Supermarket-bought curry paste rarely tastes authentic and making a pad thai from scratch is nigh on impossible – where on earth do you buy tamarind sauce? Whether it’s down to a lack of ingredients or just a preference for eating out, cooking authentic Thai food at home is a definite rarity.
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But if you want to add excitement to your repertoire of meals, there’s no excuse for not treating your partner or friends to a real green curry because Spinningfields’ very own Thai restaurant, Thaikhun, are now giving cookery classes.
I was lucky enough to experience a trial session last week and came home feeling more knowledgeable and confident in my Thai cooking abilities, as well as laden down with some tasty leftover treats.
The session lasts about two hours and takes place in a designated area of the restaurant next to the open kitchen. Cooking on electric portable hobs and instructed by one of Thaikhun’s head chefs, ingredients came ready chopped to save time but each was individually explained. While most are pretty recognisable vegetables and spices, a tasting session of fragrant lemongrass, smooth palm sugar, strong shrimp paste and spicy galangal was an added bonus and left my taste buds mildly on fire.
Suited up in aprons and tall chef hats, the session began with the starter course: Golden Bags. These spring roll pastry bundles stuffed with sweet corn, carrot, onion, potato and coriander were surprisingly easy to make using pre-made spring roll pastry cut into varying sizes.
Watching the chef’s demonstration of cutting and rolling was crucial but easily copied, and once the Golden Bags were assembled, they were whisked away to be deep fried while we cookery students sat down at our table with a refreshing fruity cocktail.
Crunching down into the freshly fried Golden Bags dipped in chilli sauce and releasing the abundance of subtle flavours, I was pleasantly surprised at how good they tasted and looked- almost as if they’d been made by the restaurant chefs themselves.
The second course was a Thai classic and one of my personal favourites- green curry. Easily the most difficult part of this course was the grinding down of the curry paste in a large stone pestle and mortar. Adopting the Thai way of pummelling, it took 5-10 minutes to reach the desired consistency but everyone was rewarded by the amazing smells of garlic, lemon grass and chilli which intensified when the paste was added to the hot saucepan.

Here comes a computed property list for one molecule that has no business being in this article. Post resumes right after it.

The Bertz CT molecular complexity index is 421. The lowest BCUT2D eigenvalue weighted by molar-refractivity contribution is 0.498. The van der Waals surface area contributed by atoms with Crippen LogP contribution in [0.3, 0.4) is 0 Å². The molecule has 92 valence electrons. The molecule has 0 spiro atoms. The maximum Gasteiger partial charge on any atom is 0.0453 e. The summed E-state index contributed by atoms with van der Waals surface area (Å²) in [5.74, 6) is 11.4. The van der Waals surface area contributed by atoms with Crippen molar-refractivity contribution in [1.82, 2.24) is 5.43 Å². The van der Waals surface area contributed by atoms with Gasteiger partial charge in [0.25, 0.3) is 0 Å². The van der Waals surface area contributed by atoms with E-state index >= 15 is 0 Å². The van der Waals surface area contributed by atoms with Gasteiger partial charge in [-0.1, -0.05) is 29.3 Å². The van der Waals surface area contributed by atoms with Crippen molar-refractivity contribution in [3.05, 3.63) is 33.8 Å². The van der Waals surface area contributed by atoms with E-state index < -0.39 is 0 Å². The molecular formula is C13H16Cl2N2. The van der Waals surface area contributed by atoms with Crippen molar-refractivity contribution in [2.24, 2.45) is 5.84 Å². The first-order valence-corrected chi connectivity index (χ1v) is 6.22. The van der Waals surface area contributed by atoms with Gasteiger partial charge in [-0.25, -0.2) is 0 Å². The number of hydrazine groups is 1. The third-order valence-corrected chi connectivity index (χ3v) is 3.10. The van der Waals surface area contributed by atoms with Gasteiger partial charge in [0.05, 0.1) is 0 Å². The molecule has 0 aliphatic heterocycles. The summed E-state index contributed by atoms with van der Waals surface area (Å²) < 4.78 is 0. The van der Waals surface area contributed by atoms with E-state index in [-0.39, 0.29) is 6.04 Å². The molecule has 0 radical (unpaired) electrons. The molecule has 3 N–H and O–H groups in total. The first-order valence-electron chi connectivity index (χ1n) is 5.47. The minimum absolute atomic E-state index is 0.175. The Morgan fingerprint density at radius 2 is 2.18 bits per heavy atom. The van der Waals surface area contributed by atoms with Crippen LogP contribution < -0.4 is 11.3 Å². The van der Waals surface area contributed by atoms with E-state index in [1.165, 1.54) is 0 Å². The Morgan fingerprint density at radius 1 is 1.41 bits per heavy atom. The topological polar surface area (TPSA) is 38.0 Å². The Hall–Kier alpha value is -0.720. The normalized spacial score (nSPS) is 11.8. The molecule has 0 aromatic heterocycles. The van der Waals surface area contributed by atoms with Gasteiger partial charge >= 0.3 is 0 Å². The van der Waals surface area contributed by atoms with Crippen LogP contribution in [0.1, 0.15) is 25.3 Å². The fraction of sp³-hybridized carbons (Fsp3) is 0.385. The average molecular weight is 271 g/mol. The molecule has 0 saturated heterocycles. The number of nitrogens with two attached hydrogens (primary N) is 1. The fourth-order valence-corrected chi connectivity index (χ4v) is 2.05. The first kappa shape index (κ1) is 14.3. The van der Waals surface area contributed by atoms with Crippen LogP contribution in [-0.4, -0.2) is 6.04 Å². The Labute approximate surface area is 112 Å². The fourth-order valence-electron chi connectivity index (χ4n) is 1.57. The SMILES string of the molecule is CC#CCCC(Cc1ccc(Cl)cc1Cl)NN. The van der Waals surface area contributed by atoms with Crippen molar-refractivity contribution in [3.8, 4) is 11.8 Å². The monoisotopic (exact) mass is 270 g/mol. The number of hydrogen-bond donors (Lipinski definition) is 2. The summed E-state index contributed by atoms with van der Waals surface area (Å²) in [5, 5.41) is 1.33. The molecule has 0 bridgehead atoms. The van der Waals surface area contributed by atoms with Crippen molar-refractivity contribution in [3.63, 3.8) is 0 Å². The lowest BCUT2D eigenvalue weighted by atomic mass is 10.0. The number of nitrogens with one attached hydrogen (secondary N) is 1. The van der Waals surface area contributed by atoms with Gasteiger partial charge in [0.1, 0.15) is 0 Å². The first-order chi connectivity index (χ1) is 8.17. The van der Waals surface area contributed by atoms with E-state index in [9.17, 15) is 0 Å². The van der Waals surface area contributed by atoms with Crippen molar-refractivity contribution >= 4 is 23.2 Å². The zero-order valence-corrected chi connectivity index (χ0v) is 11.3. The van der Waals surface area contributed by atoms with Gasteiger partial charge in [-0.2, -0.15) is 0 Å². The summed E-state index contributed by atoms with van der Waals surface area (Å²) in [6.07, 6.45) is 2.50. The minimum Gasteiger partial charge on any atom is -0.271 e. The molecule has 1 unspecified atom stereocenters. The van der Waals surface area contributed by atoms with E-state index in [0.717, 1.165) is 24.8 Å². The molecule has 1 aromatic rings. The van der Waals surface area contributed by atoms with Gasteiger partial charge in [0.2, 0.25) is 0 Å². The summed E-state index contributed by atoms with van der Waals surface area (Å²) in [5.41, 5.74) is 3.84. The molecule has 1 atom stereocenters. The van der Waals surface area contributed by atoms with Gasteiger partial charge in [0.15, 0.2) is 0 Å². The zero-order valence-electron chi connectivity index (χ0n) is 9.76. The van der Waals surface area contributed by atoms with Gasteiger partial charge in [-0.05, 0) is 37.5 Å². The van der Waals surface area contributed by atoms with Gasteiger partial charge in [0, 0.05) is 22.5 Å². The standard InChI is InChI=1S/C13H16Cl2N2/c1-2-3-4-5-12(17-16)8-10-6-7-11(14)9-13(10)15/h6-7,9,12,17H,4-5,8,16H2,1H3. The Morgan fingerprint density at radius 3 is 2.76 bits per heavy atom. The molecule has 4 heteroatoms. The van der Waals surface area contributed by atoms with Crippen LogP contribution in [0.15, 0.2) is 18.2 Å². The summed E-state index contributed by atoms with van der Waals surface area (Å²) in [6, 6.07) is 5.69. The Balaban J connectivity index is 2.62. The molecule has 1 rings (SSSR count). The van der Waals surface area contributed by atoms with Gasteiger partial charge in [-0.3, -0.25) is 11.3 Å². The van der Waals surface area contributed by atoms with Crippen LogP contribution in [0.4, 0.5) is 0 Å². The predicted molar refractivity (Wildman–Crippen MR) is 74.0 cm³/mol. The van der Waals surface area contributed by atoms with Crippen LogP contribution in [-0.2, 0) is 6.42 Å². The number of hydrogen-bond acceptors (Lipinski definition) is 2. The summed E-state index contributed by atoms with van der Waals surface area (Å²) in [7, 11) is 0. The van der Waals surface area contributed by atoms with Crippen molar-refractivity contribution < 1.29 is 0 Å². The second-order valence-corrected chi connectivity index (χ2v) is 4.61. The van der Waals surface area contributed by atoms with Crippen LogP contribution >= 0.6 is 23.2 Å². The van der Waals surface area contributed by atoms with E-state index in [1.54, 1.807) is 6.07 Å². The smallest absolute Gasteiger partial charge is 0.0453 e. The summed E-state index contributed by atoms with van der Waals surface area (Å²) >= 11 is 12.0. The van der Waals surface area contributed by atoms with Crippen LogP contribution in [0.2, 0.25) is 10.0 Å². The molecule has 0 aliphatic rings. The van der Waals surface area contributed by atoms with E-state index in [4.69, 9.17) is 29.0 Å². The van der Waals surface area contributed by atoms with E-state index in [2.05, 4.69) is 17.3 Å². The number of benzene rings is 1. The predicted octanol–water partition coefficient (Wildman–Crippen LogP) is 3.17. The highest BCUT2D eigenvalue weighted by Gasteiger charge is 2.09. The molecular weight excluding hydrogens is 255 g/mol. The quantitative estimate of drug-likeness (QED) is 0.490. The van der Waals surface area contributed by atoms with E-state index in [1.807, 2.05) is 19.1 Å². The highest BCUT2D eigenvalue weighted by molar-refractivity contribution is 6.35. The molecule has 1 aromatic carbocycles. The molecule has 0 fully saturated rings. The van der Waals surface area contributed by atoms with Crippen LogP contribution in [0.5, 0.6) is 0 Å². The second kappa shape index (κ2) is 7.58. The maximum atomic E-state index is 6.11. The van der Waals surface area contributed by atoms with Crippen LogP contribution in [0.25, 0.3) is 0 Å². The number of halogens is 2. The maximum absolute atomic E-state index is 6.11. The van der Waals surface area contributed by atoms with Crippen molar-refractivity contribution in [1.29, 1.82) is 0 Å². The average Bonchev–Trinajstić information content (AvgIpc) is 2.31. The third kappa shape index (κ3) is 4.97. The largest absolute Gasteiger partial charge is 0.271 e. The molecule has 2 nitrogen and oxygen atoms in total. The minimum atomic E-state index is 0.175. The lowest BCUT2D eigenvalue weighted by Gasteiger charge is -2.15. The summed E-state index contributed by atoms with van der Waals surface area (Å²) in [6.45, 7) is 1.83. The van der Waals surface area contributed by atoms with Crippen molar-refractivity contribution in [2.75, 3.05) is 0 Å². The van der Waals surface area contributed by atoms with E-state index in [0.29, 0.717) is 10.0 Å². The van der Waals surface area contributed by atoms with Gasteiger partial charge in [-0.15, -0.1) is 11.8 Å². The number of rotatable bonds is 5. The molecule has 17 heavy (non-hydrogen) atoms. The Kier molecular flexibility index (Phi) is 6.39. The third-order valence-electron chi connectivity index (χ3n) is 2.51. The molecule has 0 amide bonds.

Cooking the green curry was surprisingly quick and in no time at all we were sat back at the table sampling the coconut spiced dish served with fresh jasmine rice. Having tasted Thaikhun’s green curry before on a previous visit, I can safely say that my own version was pretty much identical – proving that you don’t have to be a professional to create something delicious.
Whilst cooking, we were allowed to adjust the spice, sweetness, and amount of basil and chili garnish to suit our own tastes- if you don’t want too much of a kick, just add a maximum of three chillis to the paste!
The session was highly enjoyable and definitely a recommended activity for groups of friends or couples looking for an alternative social experience.
As well as enjoying an amazing two course meal, a lovely cocktail and having plenty of photos to share in the chef uniform, Thaikhun also gave us gift bags containing a bottle of Thai beer, a handy stress-squeezing tuk tuk toy and a discount off our next visit. Not bad for £50 a head. And you can even make a larger batch of curry paste and store it in a jar with oil for future use.
The cookery school sessions will take place on Sundays from 11-1 and launch to the public on March 13th. Thaikhun are currently offering a two for £80 opening deal.
With the availability of the more unusual ingredients in Chinatown’s Asian supermarkets and the easy to follow recipes, there really is no excuse to give Thai home cooking a go.
But if you’re still not convinced, just order a take away from Thaikhun and tell your friends you made it.